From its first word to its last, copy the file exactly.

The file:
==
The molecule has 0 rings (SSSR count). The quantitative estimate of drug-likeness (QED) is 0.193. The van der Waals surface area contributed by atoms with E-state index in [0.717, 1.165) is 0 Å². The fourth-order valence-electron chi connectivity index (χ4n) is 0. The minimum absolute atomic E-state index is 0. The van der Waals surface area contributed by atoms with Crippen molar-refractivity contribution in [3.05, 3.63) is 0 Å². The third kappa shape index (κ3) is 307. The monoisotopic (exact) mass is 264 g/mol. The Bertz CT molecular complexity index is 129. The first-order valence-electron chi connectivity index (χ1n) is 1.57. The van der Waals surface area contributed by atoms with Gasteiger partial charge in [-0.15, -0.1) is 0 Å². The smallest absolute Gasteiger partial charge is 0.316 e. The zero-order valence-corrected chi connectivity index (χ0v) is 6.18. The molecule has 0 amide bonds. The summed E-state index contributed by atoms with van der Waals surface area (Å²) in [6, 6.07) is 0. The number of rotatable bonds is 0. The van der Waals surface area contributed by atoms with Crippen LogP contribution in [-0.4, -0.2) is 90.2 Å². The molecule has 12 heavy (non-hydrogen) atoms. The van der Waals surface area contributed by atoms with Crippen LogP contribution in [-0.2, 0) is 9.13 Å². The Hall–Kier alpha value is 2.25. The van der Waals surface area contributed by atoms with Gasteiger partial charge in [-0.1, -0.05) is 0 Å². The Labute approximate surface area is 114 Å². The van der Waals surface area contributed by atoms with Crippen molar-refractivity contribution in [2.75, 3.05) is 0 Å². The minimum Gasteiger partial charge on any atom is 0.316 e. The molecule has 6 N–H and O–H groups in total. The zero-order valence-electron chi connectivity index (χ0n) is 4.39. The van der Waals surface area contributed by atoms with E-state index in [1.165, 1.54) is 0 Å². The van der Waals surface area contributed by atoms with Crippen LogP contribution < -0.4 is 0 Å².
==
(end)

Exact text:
The molecule has 0 rings (SSSR count). The quantitative estimate of drug-likeness (QED) is 0.193. The van der Waals surface area contributed by atoms with E-state index in [0.717, 1.165) is 0 Å². The fourth-order valence-electron chi connectivity index (χ4n) is 0. The minimum absolute atomic E-state index is 0. The van der Waals surface area contributed by atoms with Crippen molar-refractivity contribution in [3.05, 3.63) is 0 Å². The third kappa shape index (κ3) is 307. The monoisotopic (exact) mass is 264 g/mol. The Bertz CT molecular complexity index is 129. The first-order valence-electron chi connectivity index (χ1n) is 1.57. The van der Waals surface area contributed by atoms with Gasteiger partial charge in [-0.15, -0.1) is 0 Å². The smallest absolute Gasteiger partial charge is 0.316 e. The zero-order valence-corrected chi connectivity index (χ0v) is 6.18. The molecule has 0 amide bonds. The summed E-state index contributed by atoms with van der Waals surface area (Å²) in [6, 6.07) is 0. The number of rotatable bonds is 0. The van der Waals surface area contributed by atoms with Crippen LogP contribution in [-0.4, -0.2) is 90.2 Å². The molecule has 12 heavy (non-hydrogen) atoms. The van der Waals surface area contributed by atoms with Crippen LogP contribution in [-0.2, 0) is 9.13 Å². The Hall–Kier alpha value is 2.25. The van der Waals surface area contributed by atoms with Gasteiger partial charge in [-0.1, -0.05) is 0 Å². The Labute approximate surface area is 114 Å². The van der Waals surface area contributed by atoms with Crippen molar-refractivity contribution in [2.75, 3.05) is 0 Å². The minimum Gasteiger partial charge on any atom is 0.316 e. The molecule has 6 N–H and O–H groups in total. The zero-order valence-electron chi connectivity index (χ0n) is 4.39. The van der Waals surface area contributed by atoms with E-state index in [1.165, 1.54) is 0 Å². The van der Waals surface area contributed by atoms with Crippen LogP contribution < -0.4 is 0 Å².